“Menace to society” with 166 previous convictions given "chance" to reform himself
A “menace to society” with 166 previous convictions has been given a “chance to deliver” on promises to reform himself following his imprisonment for robbery during which he impersonated a garda.
Martin McDonagh (30), of Cnoic an Óir, Rahoon, Galway City, had pleaded guilty at Galway Circuit Criminal Court to robbery at a location in the city on October 13, 2013. Other charges were taken into account.
He was sentenced to seven years imprisonment by Jude Rory McCabe on March 12, 2015.
McDonagh had the final 18 months of his sentence suspended today by the Court of Appeal “in order to give him a chace to deliver” on promises to reform himself.
Giving judgment, Mr Justice George Birmingham said the injured party had been socialising in a friend's house on the night in question when he went to check on his car.
Outside, he was approached by McDonagh – as well as his partner - who told him he was a garda and demanded his keys on suspicion of being involved in drink driving.
McDonagh took off in the car after punching the victim, the judge said. The victim's mobile phone was also stolen.
Later on, gardaí received reports of a man matching McDonagh's description impersonating gardaí in the Eyre Square area.
Gardaí found McDonagh hiding in a bush and the car was located nearby. He was arrested and detained in the course of which he made admissions.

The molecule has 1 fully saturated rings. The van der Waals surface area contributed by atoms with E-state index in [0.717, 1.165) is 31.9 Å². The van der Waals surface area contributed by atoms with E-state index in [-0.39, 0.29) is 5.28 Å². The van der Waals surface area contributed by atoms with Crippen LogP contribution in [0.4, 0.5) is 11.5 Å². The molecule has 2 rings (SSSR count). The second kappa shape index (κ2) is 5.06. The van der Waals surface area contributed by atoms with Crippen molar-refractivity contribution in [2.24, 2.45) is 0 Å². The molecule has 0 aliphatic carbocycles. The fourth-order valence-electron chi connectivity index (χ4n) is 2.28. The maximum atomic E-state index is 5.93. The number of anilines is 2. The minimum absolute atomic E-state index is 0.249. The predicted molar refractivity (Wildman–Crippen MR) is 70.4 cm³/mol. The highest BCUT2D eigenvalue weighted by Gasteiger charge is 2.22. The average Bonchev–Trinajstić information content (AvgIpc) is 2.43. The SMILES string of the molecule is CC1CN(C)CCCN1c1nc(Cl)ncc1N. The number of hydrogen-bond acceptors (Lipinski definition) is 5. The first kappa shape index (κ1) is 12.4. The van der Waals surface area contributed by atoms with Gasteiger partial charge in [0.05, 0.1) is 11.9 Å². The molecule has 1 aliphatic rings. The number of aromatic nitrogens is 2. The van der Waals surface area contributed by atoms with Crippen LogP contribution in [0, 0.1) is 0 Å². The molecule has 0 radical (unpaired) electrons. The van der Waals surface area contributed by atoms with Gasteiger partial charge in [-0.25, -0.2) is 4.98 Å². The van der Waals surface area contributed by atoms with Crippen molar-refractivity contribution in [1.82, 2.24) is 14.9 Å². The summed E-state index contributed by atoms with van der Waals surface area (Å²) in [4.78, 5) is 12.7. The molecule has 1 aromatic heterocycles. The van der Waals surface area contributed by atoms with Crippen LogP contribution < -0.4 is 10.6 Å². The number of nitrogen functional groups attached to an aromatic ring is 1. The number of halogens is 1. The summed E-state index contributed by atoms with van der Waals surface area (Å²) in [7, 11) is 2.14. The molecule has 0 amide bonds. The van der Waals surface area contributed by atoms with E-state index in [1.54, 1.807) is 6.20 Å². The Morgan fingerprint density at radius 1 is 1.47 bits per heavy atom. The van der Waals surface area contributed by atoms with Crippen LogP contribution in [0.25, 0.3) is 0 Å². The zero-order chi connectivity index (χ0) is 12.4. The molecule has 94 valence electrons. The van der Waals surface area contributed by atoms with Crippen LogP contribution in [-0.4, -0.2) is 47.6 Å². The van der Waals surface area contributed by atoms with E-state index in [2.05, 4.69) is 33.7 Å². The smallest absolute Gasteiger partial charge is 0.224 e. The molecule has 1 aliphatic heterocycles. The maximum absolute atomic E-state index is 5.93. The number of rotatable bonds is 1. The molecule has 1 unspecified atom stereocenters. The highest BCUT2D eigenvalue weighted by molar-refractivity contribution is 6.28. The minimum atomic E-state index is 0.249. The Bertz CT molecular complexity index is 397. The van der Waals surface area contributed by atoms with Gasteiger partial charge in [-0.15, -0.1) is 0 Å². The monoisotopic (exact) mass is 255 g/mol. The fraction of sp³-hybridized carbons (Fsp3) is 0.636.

The impact on the injured part was “severe”, Mr Justice Birmingham said. He lost his confidence and €1,600 financially.
Prior to the offence he lived in Canada and had returned home to Ireland to seek employment. Asked many times was he glad to be home, his “brutally honest” response was no, he felt much safer and secure in a foreign country than he did in his homeland, the judge said.
McDonagh had 166 previous convictions including convictions for theft, burglary and unauthorised taking of vehicles. He was married with four children and came from a very large family of 18, the judge said.
Mr Justice Birmingham said any offence involving the impersonation of a garda was inherently damaging to society as a whole, to people coming into contact with gardaí and the gardaí themselves who have to go about their duties.
The sentencing judge described him as a “menace to society, a menace to himself and a menace to his family ... since 2001” and that there was no hope that McDonagh had taken any real steps to rehabilitate himself.
However, Mr Justice Birmingham said it did not seem that McDonagh had ever served a significant sentence and six months would seem to be the longest. Most of his previous convictions were for road traffic matters and McDonagh was promising to take the first steps to reform himself
The Court of Appeal decided to intervene in his sentence to explore whether there was any real substance in his intention to reform.
Mr Justice Birmingham, who sat with Mr Justice Garrett Sheehan and Mr Justice John Edwards, said the court would suspend the final 18 months of a seven year sentence “in order to give him a chance to deliver”.
He was required to enter into a good behaviour bond for three years post release.